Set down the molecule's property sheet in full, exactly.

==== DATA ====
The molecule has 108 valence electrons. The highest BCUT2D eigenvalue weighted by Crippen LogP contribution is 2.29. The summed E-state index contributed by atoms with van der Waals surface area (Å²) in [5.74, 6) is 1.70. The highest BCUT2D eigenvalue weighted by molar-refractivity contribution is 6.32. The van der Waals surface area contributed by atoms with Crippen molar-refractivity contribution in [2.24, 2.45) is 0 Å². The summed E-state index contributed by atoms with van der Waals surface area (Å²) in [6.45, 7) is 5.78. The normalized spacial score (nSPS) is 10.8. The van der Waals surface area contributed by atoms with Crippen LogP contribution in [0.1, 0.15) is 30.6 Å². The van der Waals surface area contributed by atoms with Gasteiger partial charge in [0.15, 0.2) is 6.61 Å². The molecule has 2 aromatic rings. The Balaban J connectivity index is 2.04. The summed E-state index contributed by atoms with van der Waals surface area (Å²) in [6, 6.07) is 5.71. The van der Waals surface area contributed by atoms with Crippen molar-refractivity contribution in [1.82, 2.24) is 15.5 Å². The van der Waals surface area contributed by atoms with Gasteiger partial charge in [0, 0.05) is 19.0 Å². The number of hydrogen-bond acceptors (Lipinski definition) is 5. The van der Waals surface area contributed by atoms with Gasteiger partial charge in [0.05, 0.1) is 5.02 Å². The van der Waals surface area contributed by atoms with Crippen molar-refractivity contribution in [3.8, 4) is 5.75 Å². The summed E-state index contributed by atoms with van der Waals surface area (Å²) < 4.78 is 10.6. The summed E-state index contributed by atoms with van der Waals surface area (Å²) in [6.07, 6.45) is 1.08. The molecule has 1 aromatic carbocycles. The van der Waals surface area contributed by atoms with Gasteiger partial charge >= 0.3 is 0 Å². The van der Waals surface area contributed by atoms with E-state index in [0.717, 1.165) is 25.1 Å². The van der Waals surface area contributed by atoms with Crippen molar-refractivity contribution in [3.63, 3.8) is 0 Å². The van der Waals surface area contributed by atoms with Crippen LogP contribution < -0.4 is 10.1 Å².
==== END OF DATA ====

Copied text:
The molecule has 108 valence electrons. The highest BCUT2D eigenvalue weighted by Crippen LogP contribution is 2.29. The summed E-state index contributed by atoms with van der Waals surface area (Å²) in [5.74, 6) is 1.70. The highest BCUT2D eigenvalue weighted by molar-refractivity contribution is 6.32. The van der Waals surface area contributed by atoms with Crippen molar-refractivity contribution in [2.24, 2.45) is 0 Å². The summed E-state index contributed by atoms with van der Waals surface area (Å²) in [6.45, 7) is 5.78. The normalized spacial score (nSPS) is 10.8. The van der Waals surface area contributed by atoms with Crippen LogP contribution in [0.1, 0.15) is 30.6 Å². The van der Waals surface area contributed by atoms with Gasteiger partial charge in [0.15, 0.2) is 6.61 Å². The molecule has 2 aromatic rings. The Balaban J connectivity index is 2.04. The summed E-state index contributed by atoms with van der Waals surface area (Å²) in [6, 6.07) is 5.71. The van der Waals surface area contributed by atoms with Crippen molar-refractivity contribution in [1.82, 2.24) is 15.5 Å². The van der Waals surface area contributed by atoms with Gasteiger partial charge in [0, 0.05) is 19.0 Å². The number of hydrogen-bond acceptors (Lipinski definition) is 5. The van der Waals surface area contributed by atoms with Gasteiger partial charge in [0.05, 0.1) is 5.02 Å². The van der Waals surface area contributed by atoms with Crippen molar-refractivity contribution in [3.8, 4) is 5.75 Å². The summed E-state index contributed by atoms with van der Waals surface area (Å²) < 4.78 is 10.6. The summed E-state index contributed by atoms with van der Waals surface area (Å²) in [6.07, 6.45) is 1.08. The molecule has 1 aromatic carbocycles. The van der Waals surface area contributed by atoms with Gasteiger partial charge >= 0.3 is 0 Å². The van der Waals surface area contributed by atoms with E-state index in [0.717, 1.165) is 25.1 Å². The van der Waals surface area contributed by atoms with Crippen molar-refractivity contribution in [3.63, 3.8) is 0 Å². The van der Waals surface area contributed by atoms with Crippen LogP contribution < -0.4 is 10.1 Å².